“Where are we going?” she asked.

“We’re just making a pit stop,” he said.

The road was lined with brambles that seemed to stretch all the way back to the foot of the mountain. She scanned the distance before them but there was no sign of a break in the bushes, not a single house on either side of the road. Tom pulled the handbrake and got out, leaving his door open and the engine running. She thought that he was going to come all the way around to the passenger side but he stopped in front of the car. He unbuttoned his trousers, pulled down his zip and tilted back slightly, projecting a high arc of yellow into the air. She looked away but she could still hear his piss cascading on to the brambles. When the noise stopped she heard a cough and then he was back in the driver’s seat, slamming the door, the smell of the cold damp air upon him.

“Seatbelt,” he said.

She looked down — her right hand was grasping the buckle, her thumb pressed on the red button. The silver end of the belt lay across her thigh.

For the rest of the journey she did not lift her head, she just stared at the two wet spots drying on the knee of his beige slacks.

***

Orla touched the ends of Alice Devlin’s red hair, bleached blonde by the awful strip lighting that lined the roof of the dorm. Alice had come to lie on her bed and had placed her head on Orla’s leg and although the weight of Alice’s skull sent a hot pain through her thigh, she did not say anything in case she moved away. Their dorm was divided into cubicles, two beds in each, and on the opposite bed sat Brenda and Janet. Orla watched Janet running her fingertips across Brenda’s wrist and down the back of her hand. Clive had not phoned Brenda and she couldn’t understand why. Clive was the most Protestant name Orla had ever heard, and she thought that fingering someone at a disco was probably a very Protestant thing to do.

“He’ll phone you next weekend,” Alice said.

“Yeah, he’s in fourth year,” Janet said. “They have way more work than we have. He’s probably really busy.”

Brenda leaned back against the wall, lifeless, her long black hair pouring over her shoulders. She was like a propped up china doll that might loll forward at any moment.

Orla had been waiting for a space to open in their talk. She felt she had left it too long and now anything she said would sound misjudged. She had decided during study hall when she was unable to concentrate on her homework that she would blame the failure of her weekend on her mother. She would wait for the girls to start sharing stories and then she would bluster — call her mother a bitch, recount the argument they’d had with a few added details of her mother’s hysterics. But she would not tell them about her scraping her father’s dinner into the bin because he had come home late from golf. It was OK for your mother to be a little highly strung, but this could elicit a different kind of pity — like when Janet’s mother got drunk at prize day and started crying at the back of the concert hall, and the following week no one could look Janet in the eye.

But now it seemed that nobody had done anything of consequence that weekend, and still Orla had nothing to contribute, not even some words of kindness and encouragement for Brenda.

“My life is so boring,” Brenda said. “All I did was stare at the phone all weekend.”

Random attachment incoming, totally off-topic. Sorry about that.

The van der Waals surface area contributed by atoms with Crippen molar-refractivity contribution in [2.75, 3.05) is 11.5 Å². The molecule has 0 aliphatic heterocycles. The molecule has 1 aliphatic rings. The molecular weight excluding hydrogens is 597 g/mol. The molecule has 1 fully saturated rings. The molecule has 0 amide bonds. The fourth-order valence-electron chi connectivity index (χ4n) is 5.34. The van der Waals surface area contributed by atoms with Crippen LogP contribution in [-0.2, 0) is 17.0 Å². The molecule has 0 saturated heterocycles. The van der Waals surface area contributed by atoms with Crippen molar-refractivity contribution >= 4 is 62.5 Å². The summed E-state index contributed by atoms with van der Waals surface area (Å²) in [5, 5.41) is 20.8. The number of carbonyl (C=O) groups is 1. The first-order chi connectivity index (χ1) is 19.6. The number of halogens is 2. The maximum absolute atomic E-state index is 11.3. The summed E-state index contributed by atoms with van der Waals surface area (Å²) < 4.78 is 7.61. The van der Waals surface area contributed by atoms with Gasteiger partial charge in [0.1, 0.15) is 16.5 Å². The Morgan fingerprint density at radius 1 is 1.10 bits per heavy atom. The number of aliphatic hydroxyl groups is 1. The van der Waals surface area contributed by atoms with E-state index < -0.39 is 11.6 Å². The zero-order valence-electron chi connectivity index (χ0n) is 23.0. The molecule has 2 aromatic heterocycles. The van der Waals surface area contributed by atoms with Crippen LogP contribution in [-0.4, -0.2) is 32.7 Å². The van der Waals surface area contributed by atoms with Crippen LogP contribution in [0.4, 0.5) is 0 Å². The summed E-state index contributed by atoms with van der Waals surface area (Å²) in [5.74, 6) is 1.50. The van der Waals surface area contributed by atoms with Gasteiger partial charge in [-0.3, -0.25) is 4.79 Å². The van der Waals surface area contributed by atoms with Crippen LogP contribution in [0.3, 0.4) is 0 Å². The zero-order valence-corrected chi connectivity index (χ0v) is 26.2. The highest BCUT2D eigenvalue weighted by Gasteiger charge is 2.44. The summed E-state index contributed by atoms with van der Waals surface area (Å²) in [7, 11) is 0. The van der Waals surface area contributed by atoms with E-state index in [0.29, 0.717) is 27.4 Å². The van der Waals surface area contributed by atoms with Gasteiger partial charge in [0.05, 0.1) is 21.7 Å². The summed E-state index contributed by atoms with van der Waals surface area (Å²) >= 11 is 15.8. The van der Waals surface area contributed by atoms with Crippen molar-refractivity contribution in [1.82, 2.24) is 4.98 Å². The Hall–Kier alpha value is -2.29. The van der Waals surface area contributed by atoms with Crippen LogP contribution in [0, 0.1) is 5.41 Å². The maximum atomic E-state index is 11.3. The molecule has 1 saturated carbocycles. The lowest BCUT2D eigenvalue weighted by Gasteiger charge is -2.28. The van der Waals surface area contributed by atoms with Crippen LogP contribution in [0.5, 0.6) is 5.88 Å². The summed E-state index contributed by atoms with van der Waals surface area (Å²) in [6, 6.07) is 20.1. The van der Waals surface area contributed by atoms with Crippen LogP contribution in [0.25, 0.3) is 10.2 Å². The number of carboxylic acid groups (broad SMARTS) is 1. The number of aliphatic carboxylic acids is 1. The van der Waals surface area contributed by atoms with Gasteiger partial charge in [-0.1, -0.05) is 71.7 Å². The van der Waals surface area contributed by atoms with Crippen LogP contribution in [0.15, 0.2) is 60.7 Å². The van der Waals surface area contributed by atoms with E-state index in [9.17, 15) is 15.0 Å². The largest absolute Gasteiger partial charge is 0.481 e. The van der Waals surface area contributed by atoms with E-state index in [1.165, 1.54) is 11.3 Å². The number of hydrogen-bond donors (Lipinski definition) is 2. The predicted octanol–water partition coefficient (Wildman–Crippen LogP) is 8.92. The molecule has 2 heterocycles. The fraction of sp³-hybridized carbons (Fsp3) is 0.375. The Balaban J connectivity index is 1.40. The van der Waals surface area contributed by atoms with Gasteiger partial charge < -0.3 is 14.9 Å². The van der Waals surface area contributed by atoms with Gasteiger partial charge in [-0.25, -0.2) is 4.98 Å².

“God,” Orla said, seeing her chance and bounding towards it, “the most excitement I had was when my dad’s friend drove me back. He stopped on the side of the road and got out and did a big piss like a horse.”

There were a few spontaneous giggles. Other girls in the dorm overheard and stepped into the cubicle.

“Ugh — gross,” Alice said. She sat up and placed a hand on Orla’s shoulder. She leaned back from her and looked into her face with a mixture of sympathy and disgust.

“He got out and did a piss on the main road?” Janet asked.

“No,” Orla said, “he drove off down this laneway. I didn’t know where he was taking me.”

And then Orla watched Janet draw her hand away from Brenda and turn her face to the window. The girls who had come to gawp, backed out of the cubicle and carried on unpacking and getting ready for bed.

“Did you get a look at it?” Brenda asked.

“I did not! I wouldn’t be looking at that. He’s as old as the hills.”

Brenda rose slowly and walked off to her bed and Orla felt that she had disappointed her somehow.

When the lights went out and she closed her eyes, she was back in the car, and she was on that laneway again. But this time she was in the driver’s seat and she was alone. And she was moving the gearstick and pressing the pedal but there was nothing she could do to slow the speed of the car. And she was driving faster and faster, aiming for where the mountain lay in shadow and its dark curves purpled like a bruise.

About the author

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Writer Alan Murrin from Donegal

Writer Alan Murrin from Donegal

Writer Alan Murrin from Donegal

Alan Murrin is a writer from Donegal. He has an MA in Prose Fiction from the University of East Anglia. He was the 2021 winner of the Bournemouth Writing Prize. In 2020 he was awarded an Arts Council literature bursary. His work has been published in the ‘Cardiff Review’. He has been shortlisted for the Irish Arts and Writers Festival Short Story prize, the New Irish Writing in Germany prize, and was longlisted for the University of Essex International Short Story prize. He is based in Berlin.

How to enter

New Irish Writing, edited by Ciaran Carty and appearing in the Irish Independent on the last Saturday of each month, is open to writers who are Irish or resident in Ireland. Stories submitted should not exceed 2,000 words. Up to four poems may be submitted. There is no entry fee. Writers whose work is selected will receive €120 for fiction and €60 for poetry. You can email your entry, preferably as a Word document, to. Please include your name, address and contact number, as well as a brief biographical paragraph. Only writers who have yet to publish their first book can be considered.